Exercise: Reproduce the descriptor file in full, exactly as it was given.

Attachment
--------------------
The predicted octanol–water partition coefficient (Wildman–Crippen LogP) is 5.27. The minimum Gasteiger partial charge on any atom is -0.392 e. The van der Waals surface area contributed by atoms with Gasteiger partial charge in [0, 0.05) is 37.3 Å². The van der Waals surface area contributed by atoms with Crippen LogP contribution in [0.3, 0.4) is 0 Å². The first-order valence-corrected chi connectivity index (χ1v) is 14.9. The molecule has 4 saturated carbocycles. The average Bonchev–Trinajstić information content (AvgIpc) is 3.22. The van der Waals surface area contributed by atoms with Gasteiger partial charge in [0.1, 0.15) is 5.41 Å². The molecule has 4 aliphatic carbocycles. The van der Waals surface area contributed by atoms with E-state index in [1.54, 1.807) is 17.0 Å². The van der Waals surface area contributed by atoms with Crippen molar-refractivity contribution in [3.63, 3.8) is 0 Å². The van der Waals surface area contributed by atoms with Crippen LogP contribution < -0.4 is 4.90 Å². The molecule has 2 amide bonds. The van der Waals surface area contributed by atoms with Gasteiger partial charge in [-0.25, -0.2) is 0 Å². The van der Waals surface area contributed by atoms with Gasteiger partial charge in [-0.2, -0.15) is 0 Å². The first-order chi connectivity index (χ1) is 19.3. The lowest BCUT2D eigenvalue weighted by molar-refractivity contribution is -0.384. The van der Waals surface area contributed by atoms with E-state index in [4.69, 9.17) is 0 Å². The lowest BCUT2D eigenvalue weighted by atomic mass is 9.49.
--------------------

The predicted octanol–water partition coefficient (Wildman–Crippen LogP) is 5.27. The minimum Gasteiger partial charge on any atom is -0.392 e. The van der Waals surface area contributed by atoms with Gasteiger partial charge in [0, 0.05) is 37.3 Å². The van der Waals surface area contributed by atoms with Crippen LogP contribution in [0.3, 0.4) is 0 Å². The first-order valence-corrected chi connectivity index (χ1v) is 14.9. The molecule has 4 saturated carbocycles. The average Bonchev–Trinajstić information content (AvgIpc) is 3.22. The van der Waals surface area contributed by atoms with Gasteiger partial charge in [0.1, 0.15) is 5.41 Å². The molecule has 4 aliphatic carbocycles. The van der Waals surface area contributed by atoms with E-state index in [1.54, 1.807) is 17.0 Å². The van der Waals surface area contributed by atoms with Crippen molar-refractivity contribution in [3.63, 3.8) is 0 Å². The van der Waals surface area contributed by atoms with Crippen LogP contribution < -0.4 is 4.90 Å². The molecule has 2 amide bonds. The van der Waals surface area contributed by atoms with Gasteiger partial charge in [-0.25, -0.2) is 0 Å². The van der Waals surface area contributed by atoms with Gasteiger partial charge in [-0.2, -0.15) is 0 Å². The first-order chi connectivity index (χ1) is 19.3. The lowest BCUT2D eigenvalue weighted by molar-refractivity contribution is -0.384. The van der Waals surface area contributed by atoms with E-state index in [4.69, 9.17) is 0 Å². The lowest BCUT2D eigenvalue weighted by atomic mass is 9.49.